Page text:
DC Democratic mayoral hopefuls talk COVID, crime, Commanders

D.C. Mayor Muriel Bowser defended her record while three other Democratic hopefuls spelled out their positions in a 90-minute virtual debate Monday night.

The District’s Democratic primary for mayor takes place on June 21.

The mayor, seeking her third term, expressed pride in her programs, including COVID-19 testing.

“We were the first in the region and many places in the country to have free rapid-testing in our libraries across the District of Columbia,” Bowser said.

Two of the candidates — At-large Councilmember Robert White and former Attorney James Butler — hammered at the city’s rising violent crime, and White touted his plan to counter violent crime with a jobs guarantee program.

“These are a network of jobs that would be across the city that have different entry points based on the skill set. When we get people employed we’re going to see less violence in our city, less dependence on social service,” said Robert White.

Ward 8 Councilmember Trayon White criticized the city’s program of violence interrupters, charging that a lack of communication within the program and throughout the city is limiting results.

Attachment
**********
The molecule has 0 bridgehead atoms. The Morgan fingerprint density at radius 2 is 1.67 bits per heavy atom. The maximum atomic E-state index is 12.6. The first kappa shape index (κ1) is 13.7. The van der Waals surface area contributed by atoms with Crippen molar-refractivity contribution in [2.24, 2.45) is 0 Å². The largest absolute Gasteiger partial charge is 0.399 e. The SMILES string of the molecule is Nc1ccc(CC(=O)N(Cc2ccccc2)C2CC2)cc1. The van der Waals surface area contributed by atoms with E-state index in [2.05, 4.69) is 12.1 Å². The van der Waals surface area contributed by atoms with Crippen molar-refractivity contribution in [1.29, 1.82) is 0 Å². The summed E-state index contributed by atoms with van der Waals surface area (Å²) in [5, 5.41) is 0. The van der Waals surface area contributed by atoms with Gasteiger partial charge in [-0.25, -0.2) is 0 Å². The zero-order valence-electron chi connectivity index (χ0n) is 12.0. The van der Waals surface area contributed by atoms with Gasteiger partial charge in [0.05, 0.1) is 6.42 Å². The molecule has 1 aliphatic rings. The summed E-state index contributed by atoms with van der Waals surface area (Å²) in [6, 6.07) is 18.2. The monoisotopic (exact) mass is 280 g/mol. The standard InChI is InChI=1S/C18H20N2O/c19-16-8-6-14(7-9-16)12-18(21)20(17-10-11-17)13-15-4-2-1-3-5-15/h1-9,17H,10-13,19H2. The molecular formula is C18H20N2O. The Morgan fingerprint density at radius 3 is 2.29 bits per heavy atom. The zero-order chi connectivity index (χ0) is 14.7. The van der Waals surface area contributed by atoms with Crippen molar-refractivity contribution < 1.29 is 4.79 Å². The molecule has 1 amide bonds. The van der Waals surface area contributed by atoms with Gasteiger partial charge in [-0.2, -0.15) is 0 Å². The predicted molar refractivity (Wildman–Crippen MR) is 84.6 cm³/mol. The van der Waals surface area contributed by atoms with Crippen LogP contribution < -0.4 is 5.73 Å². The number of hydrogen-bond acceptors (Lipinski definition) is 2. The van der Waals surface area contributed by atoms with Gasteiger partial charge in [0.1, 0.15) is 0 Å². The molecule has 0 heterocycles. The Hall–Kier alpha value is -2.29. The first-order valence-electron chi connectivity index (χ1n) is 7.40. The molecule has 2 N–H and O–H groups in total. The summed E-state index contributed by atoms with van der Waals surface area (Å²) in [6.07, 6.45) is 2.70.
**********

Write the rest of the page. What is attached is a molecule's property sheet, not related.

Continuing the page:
While Trayon White, Bowser and Butler favor the presence of police officers in the schools, Robert White is opposed and he defended the council’s vote to remove police from schools.

Trayon White and Robert White are not related.

Another area where 1 candidate stood in contrast to the other three is a home for the Washington Commanders football team.

“I am for bringing the team to D.C.,” said Mayor Muriel Bowser, who has offered the land where RFK Stadium stands for the team to build a new facility. While Trayon White and James Butler also favor returning the NFL franchise to the city, Robert White is opposed.

“The most urgent need in our city is for housing. And so when we have large parcels of land the best use for that land is not a professional football stadium for teams that play 8 home games a year,” White said.

Dick Uliano

Whether anchoring the news inside the Glass-Enclosed Nerve Center or reporting from the scene in Maryland, Virginia or the District, Dick Uliano is always looking for the stories that really impact people's lives.

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